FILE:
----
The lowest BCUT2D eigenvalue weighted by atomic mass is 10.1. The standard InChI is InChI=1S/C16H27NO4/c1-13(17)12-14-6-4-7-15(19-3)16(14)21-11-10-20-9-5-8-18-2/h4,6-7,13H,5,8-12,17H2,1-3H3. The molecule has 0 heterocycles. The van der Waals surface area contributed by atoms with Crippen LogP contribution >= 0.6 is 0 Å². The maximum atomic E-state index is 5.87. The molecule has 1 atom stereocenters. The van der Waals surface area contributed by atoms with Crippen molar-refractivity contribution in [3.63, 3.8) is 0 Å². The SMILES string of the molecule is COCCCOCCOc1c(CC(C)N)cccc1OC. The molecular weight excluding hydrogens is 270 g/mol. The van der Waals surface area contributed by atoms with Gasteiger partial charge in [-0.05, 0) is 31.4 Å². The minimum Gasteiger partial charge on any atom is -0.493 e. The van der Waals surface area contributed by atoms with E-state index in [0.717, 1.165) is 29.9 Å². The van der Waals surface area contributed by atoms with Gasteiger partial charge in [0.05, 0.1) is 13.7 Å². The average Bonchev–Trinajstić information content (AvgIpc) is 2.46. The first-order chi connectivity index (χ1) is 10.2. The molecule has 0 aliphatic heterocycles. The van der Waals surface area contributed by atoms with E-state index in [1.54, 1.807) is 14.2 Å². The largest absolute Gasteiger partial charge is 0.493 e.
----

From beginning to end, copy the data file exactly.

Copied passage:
The lowest BCUT2D eigenvalue weighted by atomic mass is 10.1. The standard InChI is InChI=1S/C16H27NO4/c1-13(17)12-14-6-4-7-15(19-3)16(14)21-11-10-20-9-5-8-18-2/h4,6-7,13H,5,8-12,17H2,1-3H3. The molecule has 0 heterocycles. The van der Waals surface area contributed by atoms with Crippen LogP contribution >= 0.6 is 0 Å². The maximum atomic E-state index is 5.87. The molecule has 1 atom stereocenters. The van der Waals surface area contributed by atoms with Crippen molar-refractivity contribution in [3.63, 3.8) is 0 Å². The SMILES string of the molecule is COCCCOCCOc1c(CC(C)N)cccc1OC. The molecular weight excluding hydrogens is 270 g/mol. The van der Waals surface area contributed by atoms with Gasteiger partial charge in [-0.05, 0) is 31.4 Å². The minimum Gasteiger partial charge on any atom is -0.493 e. The van der Waals surface area contributed by atoms with E-state index in [0.717, 1.165) is 29.9 Å². The van der Waals surface area contributed by atoms with Gasteiger partial charge in [0.05, 0.1) is 13.7 Å². The average Bonchev–Trinajstić information content (AvgIpc) is 2.46. The first-order chi connectivity index (χ1) is 10.2. The molecule has 0 aliphatic heterocycles. The van der Waals surface area contributed by atoms with E-state index in [1.54, 1.807) is 14.2 Å². The largest absolute Gasteiger partial charge is 0.493 e.